Atomic force microscopy of the erythrocyte membrane skeleton

A. H. Swihart, J. M. Mikrut, J. B. Ketterson, R. C. Macdonald

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81 Scopus citations


The atomic force microscope was used to examine the cytoplasmic surface of untreated as well as fixed human erythrocyte membranes that had been continuously maintained under aqueous solutions. To assess the effects of drying, some membranes were examined in air. Erythrocytes attached to mica or glass were sheared open with a stream of isotonic buffer, which allowed access to the cytoplasmic membrane face without exposing cells to non-physiological ionic strength solutions. Under these conditions of examination, the unfixed cytoplasmic membrane face revealed an irregular meshwork that appeared to be a mixture largely of triangular and rectilinear openings with mesh sizes that varied from 35 to 100 nm, although few were at the upper limit. Fixed ghosts were similar, but slightly more contracted. These features represent the membrane skeleton, as when the ghosts were treated to extract spectrin and actin, these meshworks were largely removed. Direct measurements of the thickness of the membrane skeleton and of the lateral dimensions of features in the images suggested that, especially when air dried, spectrin can cluster into large, quite regularly distributed aggregates. Aggregation of cytoskeletal components was also favoured when the cells were attached to a polylysine-treated substrate. In contrast, the membrane skeletons of cells attached to substrates rendered positively charged by chemical derivatization with a cationic silane were much more resistant to aggregation. As steps were taken to reduce the possibility of change of the skeleton after opening the cells, the aggregates and voids were eliminated, and the observed structures became shorter and thinner. Ghosts treated with Triton X-100 solutions to remove the bilayer revealed a meshwork having aggregated components resembling those seen in air. These findings support the proposition that the end-to-end distance of spectrin tetramers in the cell in the equilibrium state is much shorter than the contour length of the molecule and that substantial rearrangements of the spectrin-actin network occur when it is expanded by low ionic strength extraction from the cell. This study demonstrates the applicability of AFM for imaging the erythrocyte membrane skeleton at a resolution that appears adequate to identify major components of the membrane skeleton under near-physiological conditions.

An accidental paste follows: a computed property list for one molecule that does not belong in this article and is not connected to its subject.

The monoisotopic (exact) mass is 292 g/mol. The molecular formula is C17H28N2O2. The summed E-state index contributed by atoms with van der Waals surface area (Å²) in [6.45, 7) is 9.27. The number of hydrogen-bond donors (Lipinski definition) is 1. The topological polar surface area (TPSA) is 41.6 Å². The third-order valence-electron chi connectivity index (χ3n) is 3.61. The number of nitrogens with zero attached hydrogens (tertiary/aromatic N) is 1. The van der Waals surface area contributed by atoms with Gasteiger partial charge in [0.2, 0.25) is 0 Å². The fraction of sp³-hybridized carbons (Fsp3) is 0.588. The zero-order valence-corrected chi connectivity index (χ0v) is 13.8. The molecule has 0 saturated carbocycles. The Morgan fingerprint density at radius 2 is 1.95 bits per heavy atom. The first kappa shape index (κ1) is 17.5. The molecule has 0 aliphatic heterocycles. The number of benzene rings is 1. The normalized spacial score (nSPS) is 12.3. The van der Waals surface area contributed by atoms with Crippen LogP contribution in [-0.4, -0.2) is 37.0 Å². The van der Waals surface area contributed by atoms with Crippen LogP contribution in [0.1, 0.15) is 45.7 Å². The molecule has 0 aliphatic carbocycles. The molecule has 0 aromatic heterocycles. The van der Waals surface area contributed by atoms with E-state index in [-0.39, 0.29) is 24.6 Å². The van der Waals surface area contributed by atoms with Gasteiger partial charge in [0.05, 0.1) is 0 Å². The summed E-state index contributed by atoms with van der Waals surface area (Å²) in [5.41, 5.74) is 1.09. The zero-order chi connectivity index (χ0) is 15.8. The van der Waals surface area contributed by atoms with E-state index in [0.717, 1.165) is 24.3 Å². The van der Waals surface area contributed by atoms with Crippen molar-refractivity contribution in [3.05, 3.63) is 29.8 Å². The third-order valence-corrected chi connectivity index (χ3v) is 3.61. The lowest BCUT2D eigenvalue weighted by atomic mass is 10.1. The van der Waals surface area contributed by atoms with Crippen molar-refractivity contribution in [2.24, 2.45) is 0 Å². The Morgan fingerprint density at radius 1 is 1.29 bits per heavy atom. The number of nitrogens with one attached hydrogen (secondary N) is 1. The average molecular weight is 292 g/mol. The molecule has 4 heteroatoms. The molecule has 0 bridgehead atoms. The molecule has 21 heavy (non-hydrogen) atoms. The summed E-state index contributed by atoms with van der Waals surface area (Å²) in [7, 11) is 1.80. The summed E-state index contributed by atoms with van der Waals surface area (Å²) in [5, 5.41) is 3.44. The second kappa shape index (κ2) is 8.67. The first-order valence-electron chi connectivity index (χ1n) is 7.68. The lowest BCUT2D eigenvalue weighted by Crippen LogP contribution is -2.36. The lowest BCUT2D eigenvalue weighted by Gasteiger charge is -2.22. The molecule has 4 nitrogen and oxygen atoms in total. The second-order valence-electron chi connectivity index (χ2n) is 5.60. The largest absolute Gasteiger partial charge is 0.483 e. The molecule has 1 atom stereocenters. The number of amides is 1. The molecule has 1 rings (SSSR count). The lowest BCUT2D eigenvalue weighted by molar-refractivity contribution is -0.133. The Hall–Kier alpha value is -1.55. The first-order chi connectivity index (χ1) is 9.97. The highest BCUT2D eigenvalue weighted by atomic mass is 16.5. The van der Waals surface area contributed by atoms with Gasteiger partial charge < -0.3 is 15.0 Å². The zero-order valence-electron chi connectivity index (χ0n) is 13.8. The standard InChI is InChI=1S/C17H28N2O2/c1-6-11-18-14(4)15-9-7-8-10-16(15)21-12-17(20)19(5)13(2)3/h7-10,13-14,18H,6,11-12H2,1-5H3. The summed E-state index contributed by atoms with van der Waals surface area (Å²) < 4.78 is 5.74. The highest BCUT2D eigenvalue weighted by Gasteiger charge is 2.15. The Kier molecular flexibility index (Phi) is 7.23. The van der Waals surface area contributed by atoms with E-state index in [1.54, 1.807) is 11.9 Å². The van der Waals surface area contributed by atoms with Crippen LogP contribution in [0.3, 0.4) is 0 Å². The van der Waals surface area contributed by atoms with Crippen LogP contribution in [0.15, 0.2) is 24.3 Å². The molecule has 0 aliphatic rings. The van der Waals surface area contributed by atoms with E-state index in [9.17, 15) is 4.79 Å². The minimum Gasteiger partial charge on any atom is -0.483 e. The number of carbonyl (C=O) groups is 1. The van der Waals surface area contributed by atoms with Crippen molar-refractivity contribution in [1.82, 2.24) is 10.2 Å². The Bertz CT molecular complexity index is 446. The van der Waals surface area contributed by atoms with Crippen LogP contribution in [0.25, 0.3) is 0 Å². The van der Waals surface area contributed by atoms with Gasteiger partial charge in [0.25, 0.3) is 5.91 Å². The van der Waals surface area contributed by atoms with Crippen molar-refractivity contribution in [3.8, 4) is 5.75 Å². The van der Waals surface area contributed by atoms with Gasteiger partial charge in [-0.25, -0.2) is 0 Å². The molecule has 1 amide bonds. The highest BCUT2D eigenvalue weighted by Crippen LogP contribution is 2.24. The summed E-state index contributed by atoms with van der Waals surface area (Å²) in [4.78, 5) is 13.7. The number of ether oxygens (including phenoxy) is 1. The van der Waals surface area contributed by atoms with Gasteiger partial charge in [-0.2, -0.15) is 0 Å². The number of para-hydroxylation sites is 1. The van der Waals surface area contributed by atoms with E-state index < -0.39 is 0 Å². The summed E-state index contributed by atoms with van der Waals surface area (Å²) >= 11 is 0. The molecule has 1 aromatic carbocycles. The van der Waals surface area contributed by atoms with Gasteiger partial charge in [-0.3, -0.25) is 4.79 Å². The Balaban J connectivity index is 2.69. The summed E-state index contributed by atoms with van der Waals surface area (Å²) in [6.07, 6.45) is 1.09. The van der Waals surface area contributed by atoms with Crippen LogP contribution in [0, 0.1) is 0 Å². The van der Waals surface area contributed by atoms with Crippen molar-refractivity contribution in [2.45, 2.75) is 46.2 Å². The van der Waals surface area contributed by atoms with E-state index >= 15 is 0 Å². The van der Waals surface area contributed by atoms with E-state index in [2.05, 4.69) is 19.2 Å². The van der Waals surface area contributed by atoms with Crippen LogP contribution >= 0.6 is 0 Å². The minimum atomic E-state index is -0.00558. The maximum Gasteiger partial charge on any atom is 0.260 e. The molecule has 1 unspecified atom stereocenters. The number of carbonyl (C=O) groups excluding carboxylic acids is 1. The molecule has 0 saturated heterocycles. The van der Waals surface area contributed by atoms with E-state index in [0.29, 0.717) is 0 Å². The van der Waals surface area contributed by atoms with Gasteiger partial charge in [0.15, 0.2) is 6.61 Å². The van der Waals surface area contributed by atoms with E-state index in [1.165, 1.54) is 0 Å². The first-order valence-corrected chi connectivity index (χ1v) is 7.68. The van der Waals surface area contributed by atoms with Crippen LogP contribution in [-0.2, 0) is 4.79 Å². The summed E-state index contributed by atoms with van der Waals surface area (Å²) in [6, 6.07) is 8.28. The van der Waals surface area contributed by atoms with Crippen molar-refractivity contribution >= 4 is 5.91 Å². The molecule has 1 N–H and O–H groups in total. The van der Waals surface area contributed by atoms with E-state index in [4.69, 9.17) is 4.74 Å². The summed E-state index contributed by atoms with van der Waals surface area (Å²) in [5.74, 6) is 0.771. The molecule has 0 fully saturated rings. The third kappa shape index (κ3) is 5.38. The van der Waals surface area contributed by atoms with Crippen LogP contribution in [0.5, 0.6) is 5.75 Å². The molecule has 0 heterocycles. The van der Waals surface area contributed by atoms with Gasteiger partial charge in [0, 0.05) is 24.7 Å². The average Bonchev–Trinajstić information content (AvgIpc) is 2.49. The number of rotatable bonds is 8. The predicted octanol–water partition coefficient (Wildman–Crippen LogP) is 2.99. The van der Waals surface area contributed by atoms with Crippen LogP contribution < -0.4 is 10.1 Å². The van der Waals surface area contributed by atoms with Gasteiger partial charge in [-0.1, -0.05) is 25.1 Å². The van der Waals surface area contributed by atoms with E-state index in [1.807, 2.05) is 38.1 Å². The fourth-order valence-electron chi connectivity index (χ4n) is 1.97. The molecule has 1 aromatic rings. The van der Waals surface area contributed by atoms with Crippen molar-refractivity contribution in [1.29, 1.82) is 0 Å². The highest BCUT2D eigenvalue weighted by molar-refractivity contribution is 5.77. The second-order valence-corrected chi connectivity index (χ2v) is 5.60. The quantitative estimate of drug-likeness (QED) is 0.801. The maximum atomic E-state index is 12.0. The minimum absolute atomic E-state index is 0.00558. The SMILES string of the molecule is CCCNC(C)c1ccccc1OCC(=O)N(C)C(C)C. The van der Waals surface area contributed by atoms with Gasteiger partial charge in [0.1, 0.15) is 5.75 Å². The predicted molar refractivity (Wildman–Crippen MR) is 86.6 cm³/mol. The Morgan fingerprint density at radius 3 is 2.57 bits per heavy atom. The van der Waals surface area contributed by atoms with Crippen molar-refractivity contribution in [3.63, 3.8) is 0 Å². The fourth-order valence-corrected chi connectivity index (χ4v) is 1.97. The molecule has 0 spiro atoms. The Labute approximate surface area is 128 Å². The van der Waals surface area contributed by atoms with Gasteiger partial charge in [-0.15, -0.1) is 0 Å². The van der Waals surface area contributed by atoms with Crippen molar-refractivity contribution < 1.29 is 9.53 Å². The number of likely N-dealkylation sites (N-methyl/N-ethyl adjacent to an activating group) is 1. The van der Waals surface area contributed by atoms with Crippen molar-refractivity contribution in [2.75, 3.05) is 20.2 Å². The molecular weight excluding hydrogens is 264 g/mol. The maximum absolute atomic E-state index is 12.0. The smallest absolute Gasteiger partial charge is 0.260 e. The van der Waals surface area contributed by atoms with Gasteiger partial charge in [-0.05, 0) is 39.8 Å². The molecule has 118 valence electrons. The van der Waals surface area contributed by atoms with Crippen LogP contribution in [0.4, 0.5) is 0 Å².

Original languageEnglish (US)
Pages (from-to)212-225
Number of pages14
JournalJournal of Microscopy
Issue number3
StatePublished - 2001


  • AFM
  • Band 3
  • Cytoskeleton
  • Erythrocyte
  • Membrane skeleton
  • Spectrin

ASJC Scopus subject areas

  • Pathology and Forensic Medicine
  • Histology


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